Grimace (reflexes)Grimaces and coughs or sneezes when an object like a bulb syringe is placed in the noseGrimacesNo grimace, cough, or sneeze
Activity (muscle tone)Active movementSome flexing of arms and legsLimp
Respiration (breathing rate and effort)Normal rate and effort, good crySlow or irregular breathing, weak cryAbsent (no breathing)

 

As an example, if your newborn has a normal body color with bluish feet; has a heart rate lower than 100 beats per minute; is grimacing and sneezes when stimulated; is active; and is breathing well with a good cry, she would score 1 for appearance, 1 for pulse, 2 for grimace, 2 for activity, and 2 for respiration. Her Apgar score would be 8.

What Do the Results Mean?

Most babies get an Apgar score of 7 or above. However, even a perfectly healthy baby can sometimes get a lower score, especially for the 1-minute test, and very few babies are assigned a score of 10. This is because many babies need to warm up a little before their hands and feet are no longer bluish. Remember, the score is an assessment of your newborn’s general condition at birth and whether any additional support is needed; it’s not reflective of your baby’s long-term health prospects. If your baby’s score doesn’t improve in the second test, your baby’s healthcare provider will continue to give medical care and keep a close eye on your baby. A lower score, especially during the first test, may be more common if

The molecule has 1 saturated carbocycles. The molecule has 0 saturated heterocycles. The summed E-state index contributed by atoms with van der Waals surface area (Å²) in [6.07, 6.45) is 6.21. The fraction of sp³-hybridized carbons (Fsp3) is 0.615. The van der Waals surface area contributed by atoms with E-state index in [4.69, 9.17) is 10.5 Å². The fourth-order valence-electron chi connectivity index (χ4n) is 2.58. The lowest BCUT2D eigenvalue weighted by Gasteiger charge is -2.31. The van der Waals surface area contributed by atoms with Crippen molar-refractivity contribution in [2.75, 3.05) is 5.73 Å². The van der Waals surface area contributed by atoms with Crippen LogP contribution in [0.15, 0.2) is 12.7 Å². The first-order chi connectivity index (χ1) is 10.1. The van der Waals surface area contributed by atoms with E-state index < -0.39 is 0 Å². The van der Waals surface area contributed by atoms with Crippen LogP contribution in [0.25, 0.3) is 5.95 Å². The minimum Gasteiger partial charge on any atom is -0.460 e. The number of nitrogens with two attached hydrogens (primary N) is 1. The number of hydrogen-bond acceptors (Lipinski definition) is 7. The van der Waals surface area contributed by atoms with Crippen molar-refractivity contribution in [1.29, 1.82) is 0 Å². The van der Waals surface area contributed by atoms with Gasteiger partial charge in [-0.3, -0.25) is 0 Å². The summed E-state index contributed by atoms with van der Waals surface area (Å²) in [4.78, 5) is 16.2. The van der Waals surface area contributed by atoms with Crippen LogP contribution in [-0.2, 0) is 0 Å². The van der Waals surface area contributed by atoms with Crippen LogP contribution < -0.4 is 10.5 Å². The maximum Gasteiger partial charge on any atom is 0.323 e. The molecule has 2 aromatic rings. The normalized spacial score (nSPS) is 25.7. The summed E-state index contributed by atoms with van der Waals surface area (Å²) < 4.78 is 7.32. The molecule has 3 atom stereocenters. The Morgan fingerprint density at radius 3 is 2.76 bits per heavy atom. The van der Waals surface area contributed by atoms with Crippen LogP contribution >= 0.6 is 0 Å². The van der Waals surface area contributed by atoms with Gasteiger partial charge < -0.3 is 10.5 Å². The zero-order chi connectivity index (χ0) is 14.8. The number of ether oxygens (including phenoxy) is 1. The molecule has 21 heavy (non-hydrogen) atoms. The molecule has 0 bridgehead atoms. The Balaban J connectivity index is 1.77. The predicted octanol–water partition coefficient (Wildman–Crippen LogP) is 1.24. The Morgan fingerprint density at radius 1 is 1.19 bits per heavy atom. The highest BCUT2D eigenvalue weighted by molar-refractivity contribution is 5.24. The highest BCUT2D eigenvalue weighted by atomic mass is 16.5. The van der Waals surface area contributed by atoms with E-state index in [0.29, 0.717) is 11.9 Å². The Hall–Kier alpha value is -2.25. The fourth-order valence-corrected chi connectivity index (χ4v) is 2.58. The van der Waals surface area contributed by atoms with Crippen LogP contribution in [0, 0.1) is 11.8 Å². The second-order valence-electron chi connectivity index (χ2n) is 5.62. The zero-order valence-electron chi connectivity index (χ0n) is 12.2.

What If Your Baby Has a Low Score

If your baby gets a low score overall or in one specific area, your baby’s healthcare provider will assess what may be the problem. Try to remember that your baby is receiving expert care, and that steps will be taken to help resolve any issues. For example, the care team may begin suctioning the airways or giving oxygen to help your little one breathe better. Or, they may hold oxygen under his nose and dry him vigorously at the same time to encourage him to breathe deeply. In some cases, an oxygen mask may be placed over your newborn's face to help him breathe. If your baby still isn’t breathing well even with the help of the oxygen mask, a tube may be placed into his windpipe to provide extra help. Sometimes, fluids and medications may be given via a blood vessel in the umbilical cord to help strengthen his heartbeat. If your baby still needs a little extra support, he may go to a special-care nursery for additional observation or treatment. As you can see, the Apgar score helps your healthcare provider decide what, if any, of these extra care steps are needed. Your baby will be getting the best possible treatment, and the Apgar test helps make this happen as quickly as possible.